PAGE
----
Scott was one of the first major manufacturers to launch a super-lightweight road bike when it created the original Addict. The newly reimagined model is not only lighter, it has a nod to aerodynamics with F01 tube profiles developed for Scott’s Foil aero road machine: a partial aerofoil shape that cuts into the air smoothly and reduces drag while staying within the UCI’s regulations.
That said, our test bike is so light – with a claimed 790g frame and 300g fork – that at 6.34kg it would fall foul of the cycling authority’s minimum weight restrictions.
- Highs: Light, lively, engaging and fun, and a brilliantly accomplished climber
- Lows: Grabby braking, and the carbon rims can get hot on long descents
- Buy If: You favour climbing above all else, but still want a bike that’s involving to ride quickly
The kit is based around 11-speed Dura-Ace, Shimano’s top-level slick-shifting mechanical groupset. We did think the pro-style gearing – 53/39 chainset, 11-25 cassette – might leave us struggling on steeper climbs, but the bike’s low overall weight and lightweight wheels meant that was never the case. We’d have preferred something a little easier, but we made it up all the same…
The RL1.1 wheels are from Syncros – now part of Scott – and at just 1310g (575g front, 735g rear) they’re light for clinchers. The full carbon 28mm deep/ 21mm wide rim is combined with straight-pull spokes and a DT Swiss hub.
The remainder of the kit also comes from Syncros – and it, too, is light. The carbon bar weighs 225g, the saddle less than 180g, and with a carbon seatpost and stem you can see how the Scott hardly troubles the scales.
The Addict uses F01 aero tube shapes conceived for the Foil aero road bike
The focus of the Addict’s racing geometry is a near-parallel 73.3-degree head and 73-degree seat angle with a wheelbase a fraction over 1m. The angles mean a snappy response to turn-in, the length gives it a certain amount of stability, and over rolling terrain the Addict is an easy bike to ride quickly. Even when things do get more twisty it never leaves you feeling nervous.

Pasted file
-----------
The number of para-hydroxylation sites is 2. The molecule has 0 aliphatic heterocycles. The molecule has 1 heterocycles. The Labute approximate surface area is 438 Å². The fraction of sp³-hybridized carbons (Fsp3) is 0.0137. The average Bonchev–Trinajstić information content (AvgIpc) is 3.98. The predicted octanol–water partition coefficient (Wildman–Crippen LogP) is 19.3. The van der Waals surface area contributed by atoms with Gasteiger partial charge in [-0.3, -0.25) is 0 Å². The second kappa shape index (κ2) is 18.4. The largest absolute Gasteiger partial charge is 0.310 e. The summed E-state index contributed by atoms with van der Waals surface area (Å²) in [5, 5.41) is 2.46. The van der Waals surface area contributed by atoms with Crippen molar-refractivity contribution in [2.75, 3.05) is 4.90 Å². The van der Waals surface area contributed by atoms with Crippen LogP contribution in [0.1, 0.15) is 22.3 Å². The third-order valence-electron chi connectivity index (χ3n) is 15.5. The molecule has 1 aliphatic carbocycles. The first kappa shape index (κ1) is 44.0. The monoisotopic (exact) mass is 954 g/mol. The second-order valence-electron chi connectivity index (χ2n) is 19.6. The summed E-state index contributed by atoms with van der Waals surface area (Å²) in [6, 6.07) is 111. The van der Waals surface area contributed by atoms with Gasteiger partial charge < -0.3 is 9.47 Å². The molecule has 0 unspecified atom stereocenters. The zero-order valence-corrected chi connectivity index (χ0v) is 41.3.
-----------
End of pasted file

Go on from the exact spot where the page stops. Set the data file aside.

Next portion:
The Addict also rides superbly on smooth roads, enabling you to gain plenty of pace and keep your momentum. Over poorer surfaces you do feel a little disconnected, though, the bike feeling as if it’s skipping across the surface rather than adhering to it. After a few hours this can become a little tiring and you need to keep your concentration levels high.
It’s when the going points upwards that the Addict really comes into its own, though. Those lightweight carbon wheels turn the Team Issue into a phenomenal climber, encouraging you to attack every incline.
Syncros’s lightweight carbon clinchers are great for climbing, not so good for braking
On descents the carbon rims can cause the braking to be a little grabby, even with Dura-Ace’s normally powerful and controlled performance and excellent SwissStop pads. And they retain plenty of heat on long descents too, which will affect tyre pressures, so we wouldn’t recommend you using lightweight or latex tubes.
Overall, though, we love the Addict’s charms and for lighter riders especially the Team Issue makes perfect sense. The aggressive geometry results in pitch-perfect handling, and although some bikes better it for compliance over rougher surfaces, we’d easily live with that thanks to the Scott’s plentiful positives.